What does the word “slavery” bring to mind? An institution of shameful enslavement long abolished? Many would be surprised to know that a form of modern slavery, known as human trafficking, is a thriving business worldwide and a global human rights concern.

Edith Klimoski

Edith Klimoski, Director of Give Way to Freedom, an Essex-based private foundation that provides training and direct services to victims, discusses where victims of human trafficking may work locally.

An informational session on the subject was held on Jan. 10 at Faith United Methodist Church on Dorset Street. Panelists included Edith Klimoski, Director of Give Way to Freedom, an Essex-based private foundation which provides training and direct services to victims; Priscilla White, Department of Children and Families Child Victim Treatment Director; Raenetta Liberty, Forensic Nurse Coordinator for the state and University of Vermont Medical Center; Detective Corporal Krystal Wrinn, Chittenden Unit Special Investigator with the Burlington Police Department; and Kim Colville of the Vermont Center for Independent Living Advocate.

The forum was sponsored by the Alpha chapter of Delta Kappa Gamma, an organization of leading women educators, and Give Way to Freedom, an Essex-based private operating foundation that provides training, outreach and direct services to potential victims, and awards grants for domestic and international projects.

Men, women, and children worldwide are victims of modern-day slavery. Human trafficking is defined by the United Nations as “the recruitment, transportation, transfer, harboring, or receipt of persons by improper means (force, abduction, fraud, or coercion) for an improper purpose including forced labor or sexual exploitation.” The International Labor Organization estimates that 40 million people were enslaved at any given time in 2016.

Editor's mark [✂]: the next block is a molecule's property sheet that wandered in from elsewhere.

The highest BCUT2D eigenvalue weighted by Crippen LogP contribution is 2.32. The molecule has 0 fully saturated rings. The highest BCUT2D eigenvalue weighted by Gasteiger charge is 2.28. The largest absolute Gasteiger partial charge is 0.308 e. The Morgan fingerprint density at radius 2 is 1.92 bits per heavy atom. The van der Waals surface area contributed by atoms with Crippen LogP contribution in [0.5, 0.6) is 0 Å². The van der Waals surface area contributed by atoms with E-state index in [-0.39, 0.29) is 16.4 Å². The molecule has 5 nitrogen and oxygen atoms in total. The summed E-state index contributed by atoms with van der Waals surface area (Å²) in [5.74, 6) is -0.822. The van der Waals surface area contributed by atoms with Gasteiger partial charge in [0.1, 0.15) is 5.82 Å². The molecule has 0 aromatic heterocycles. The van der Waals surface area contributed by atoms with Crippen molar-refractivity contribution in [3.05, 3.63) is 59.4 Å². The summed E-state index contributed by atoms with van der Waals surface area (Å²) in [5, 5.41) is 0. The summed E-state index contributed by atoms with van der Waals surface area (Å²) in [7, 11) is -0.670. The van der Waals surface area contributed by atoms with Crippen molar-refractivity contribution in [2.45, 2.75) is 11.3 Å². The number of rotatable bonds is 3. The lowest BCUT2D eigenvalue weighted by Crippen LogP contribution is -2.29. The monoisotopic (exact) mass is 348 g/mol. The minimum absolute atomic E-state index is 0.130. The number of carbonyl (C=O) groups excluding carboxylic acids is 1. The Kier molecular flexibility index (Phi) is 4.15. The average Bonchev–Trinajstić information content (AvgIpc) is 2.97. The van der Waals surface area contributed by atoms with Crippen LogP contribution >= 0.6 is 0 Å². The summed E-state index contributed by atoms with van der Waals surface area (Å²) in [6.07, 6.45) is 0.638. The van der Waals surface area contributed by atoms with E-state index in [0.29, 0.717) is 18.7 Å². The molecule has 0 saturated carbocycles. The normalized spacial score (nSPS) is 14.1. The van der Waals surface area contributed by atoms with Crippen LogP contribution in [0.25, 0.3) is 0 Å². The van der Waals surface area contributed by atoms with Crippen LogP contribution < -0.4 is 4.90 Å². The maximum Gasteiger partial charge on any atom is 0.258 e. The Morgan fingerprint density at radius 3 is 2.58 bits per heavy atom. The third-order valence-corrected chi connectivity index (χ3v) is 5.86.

Vermont is not immune. According to Vermont’s Human Trafficking Task Force, between 2014 and mid-2017, there were over 250 suspected incidents of trafficking in Chittenden County alone.

January is National Slavery and Human Trafficking Prevention Month, the perfect time to learn what can be done to help eradicate a crime that gravely violates the most basic human rights.

Vermont is especially vulnerable, Klimoski noted, due to poverty, highways running through the state acting as hubs for trafficking, lack of professional training, housing insecurity, and substance abuse.

Human trafficking is the fastest growing crime worldwide, and is tied with arms dealing as the second most profitable illegal business, generating an estimated $150 billion in 2016. Compared to drugs and arms, there is limited authoritative prohibition, and trafficking relies on re-usable resources. In other words, the same victim is used repeatedly. Trafficking is often hidden in plain sight – people working in local businesses, or for themselves, may be a victim.

Domestic work is just one common sector for trafficking. Klimoski explained that diplomats bring workers into their homes, “keeping them trapped.” Other common industries include prostitution, restaurant work, massage parlors, housekeeping, agriculture, and construction. According to Klimoski, in Vermont a peddler might be placed on the street by an individual or gang under the guise of being a magazine salesperson. A customer might think the person selling the magazine profits from the sale, but that money might actually go into the pocket of a trafficker. Parents are trafficking their children, Liberty added at the forum. Spouses are trafficking spouses. Boyfriends are trafficking girlfriends.